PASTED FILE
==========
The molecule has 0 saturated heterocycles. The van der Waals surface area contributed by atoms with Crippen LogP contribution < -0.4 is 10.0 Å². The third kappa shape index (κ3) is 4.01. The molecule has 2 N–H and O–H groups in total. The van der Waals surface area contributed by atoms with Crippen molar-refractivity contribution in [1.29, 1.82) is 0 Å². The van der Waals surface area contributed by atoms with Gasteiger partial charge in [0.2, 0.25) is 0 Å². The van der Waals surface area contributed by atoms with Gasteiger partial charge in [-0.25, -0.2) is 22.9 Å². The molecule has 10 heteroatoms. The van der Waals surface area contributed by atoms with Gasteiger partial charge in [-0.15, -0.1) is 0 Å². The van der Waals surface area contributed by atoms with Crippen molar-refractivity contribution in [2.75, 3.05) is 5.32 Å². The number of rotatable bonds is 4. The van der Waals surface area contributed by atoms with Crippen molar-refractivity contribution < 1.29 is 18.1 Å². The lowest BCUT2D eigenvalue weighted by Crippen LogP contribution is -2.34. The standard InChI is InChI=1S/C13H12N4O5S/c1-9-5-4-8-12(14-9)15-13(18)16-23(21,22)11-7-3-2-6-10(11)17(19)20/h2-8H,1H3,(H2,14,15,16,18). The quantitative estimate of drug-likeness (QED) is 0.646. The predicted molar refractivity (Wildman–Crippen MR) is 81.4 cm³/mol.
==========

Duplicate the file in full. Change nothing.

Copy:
The molecule has 0 saturated heterocycles. The van der Waals surface area contributed by atoms with Crippen LogP contribution < -0.4 is 10.0 Å². The third kappa shape index (κ3) is 4.01. The molecule has 2 N–H and O–H groups in total. The van der Waals surface area contributed by atoms with Crippen molar-refractivity contribution in [1.29, 1.82) is 0 Å². The van der Waals surface area contributed by atoms with Gasteiger partial charge in [0.2, 0.25) is 0 Å². The van der Waals surface area contributed by atoms with Gasteiger partial charge in [-0.25, -0.2) is 22.9 Å². The molecule has 10 heteroatoms. The van der Waals surface area contributed by atoms with Gasteiger partial charge in [-0.15, -0.1) is 0 Å². The van der Waals surface area contributed by atoms with Crippen molar-refractivity contribution in [2.75, 3.05) is 5.32 Å². The number of rotatable bonds is 4. The van der Waals surface area contributed by atoms with Crippen molar-refractivity contribution < 1.29 is 18.1 Å². The lowest BCUT2D eigenvalue weighted by Crippen LogP contribution is -2.34. The standard InChI is InChI=1S/C13H12N4O5S/c1-9-5-4-8-12(14-9)15-13(18)16-23(21,22)11-7-3-2-6-10(11)17(19)20/h2-8H,1H3,(H2,14,15,16,18). The quantitative estimate of drug-likeness (QED) is 0.646. The predicted molar refractivity (Wildman–Crippen MR) is 81.4 cm³/mol.